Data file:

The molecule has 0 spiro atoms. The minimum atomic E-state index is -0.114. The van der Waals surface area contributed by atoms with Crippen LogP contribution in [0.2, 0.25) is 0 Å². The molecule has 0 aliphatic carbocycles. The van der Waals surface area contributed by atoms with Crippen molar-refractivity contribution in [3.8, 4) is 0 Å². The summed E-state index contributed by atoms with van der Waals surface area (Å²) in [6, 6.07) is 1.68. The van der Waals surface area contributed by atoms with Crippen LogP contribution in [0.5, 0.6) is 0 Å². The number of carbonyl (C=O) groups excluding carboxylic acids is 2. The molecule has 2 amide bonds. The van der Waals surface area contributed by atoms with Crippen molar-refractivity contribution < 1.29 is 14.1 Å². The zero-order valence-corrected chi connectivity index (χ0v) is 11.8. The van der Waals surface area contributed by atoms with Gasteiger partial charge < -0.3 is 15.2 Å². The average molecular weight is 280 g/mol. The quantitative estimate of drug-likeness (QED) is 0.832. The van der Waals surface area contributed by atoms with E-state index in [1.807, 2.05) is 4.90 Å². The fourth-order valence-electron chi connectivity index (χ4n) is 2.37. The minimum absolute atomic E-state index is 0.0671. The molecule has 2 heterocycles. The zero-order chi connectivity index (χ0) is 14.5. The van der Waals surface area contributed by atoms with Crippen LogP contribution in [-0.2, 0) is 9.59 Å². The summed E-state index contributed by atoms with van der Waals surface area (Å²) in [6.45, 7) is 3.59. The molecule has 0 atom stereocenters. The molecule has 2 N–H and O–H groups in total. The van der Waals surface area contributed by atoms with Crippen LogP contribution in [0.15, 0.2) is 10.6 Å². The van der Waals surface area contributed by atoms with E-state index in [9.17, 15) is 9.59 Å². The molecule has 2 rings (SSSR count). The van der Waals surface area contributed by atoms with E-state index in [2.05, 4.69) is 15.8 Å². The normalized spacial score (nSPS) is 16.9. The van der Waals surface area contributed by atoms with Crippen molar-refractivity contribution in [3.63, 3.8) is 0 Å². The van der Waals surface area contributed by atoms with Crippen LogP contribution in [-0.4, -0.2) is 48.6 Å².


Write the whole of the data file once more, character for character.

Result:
The molecule has 0 spiro atoms. The minimum atomic E-state index is -0.114. The van der Waals surface area contributed by atoms with Crippen LogP contribution in [0.2, 0.25) is 0 Å². The molecule has 0 aliphatic carbocycles. The van der Waals surface area contributed by atoms with Crippen molar-refractivity contribution in [3.8, 4) is 0 Å². The summed E-state index contributed by atoms with van der Waals surface area (Å²) in [6, 6.07) is 1.68. The van der Waals surface area contributed by atoms with Crippen LogP contribution in [0.5, 0.6) is 0 Å². The number of carbonyl (C=O) groups excluding carboxylic acids is 2. The molecule has 2 amide bonds. The van der Waals surface area contributed by atoms with Crippen molar-refractivity contribution < 1.29 is 14.1 Å². The zero-order valence-corrected chi connectivity index (χ0v) is 11.8. The van der Waals surface area contributed by atoms with Gasteiger partial charge < -0.3 is 15.2 Å². The average molecular weight is 280 g/mol. The quantitative estimate of drug-likeness (QED) is 0.832. The van der Waals surface area contributed by atoms with E-state index in [1.807, 2.05) is 4.90 Å². The fourth-order valence-electron chi connectivity index (χ4n) is 2.37. The minimum absolute atomic E-state index is 0.0671. The molecule has 2 heterocycles. The zero-order chi connectivity index (χ0) is 14.5. The van der Waals surface area contributed by atoms with Crippen LogP contribution in [-0.2, 0) is 9.59 Å². The summed E-state index contributed by atoms with van der Waals surface area (Å²) in [6.45, 7) is 3.59. The molecule has 0 atom stereocenters. The molecule has 2 N–H and O–H groups in total. The van der Waals surface area contributed by atoms with Crippen LogP contribution in [0.15, 0.2) is 10.6 Å². The van der Waals surface area contributed by atoms with E-state index in [9.17, 15) is 9.59 Å². The molecule has 2 rings (SSSR count). The van der Waals surface area contributed by atoms with E-state index in [2.05, 4.69) is 15.8 Å². The normalized spacial score (nSPS) is 16.9. The van der Waals surface area contributed by atoms with Crippen molar-refractivity contribution in [3.63, 3.8) is 0 Å². The van der Waals surface area contributed by atoms with Crippen LogP contribution in [-0.4, -0.2) is 48.6 Å².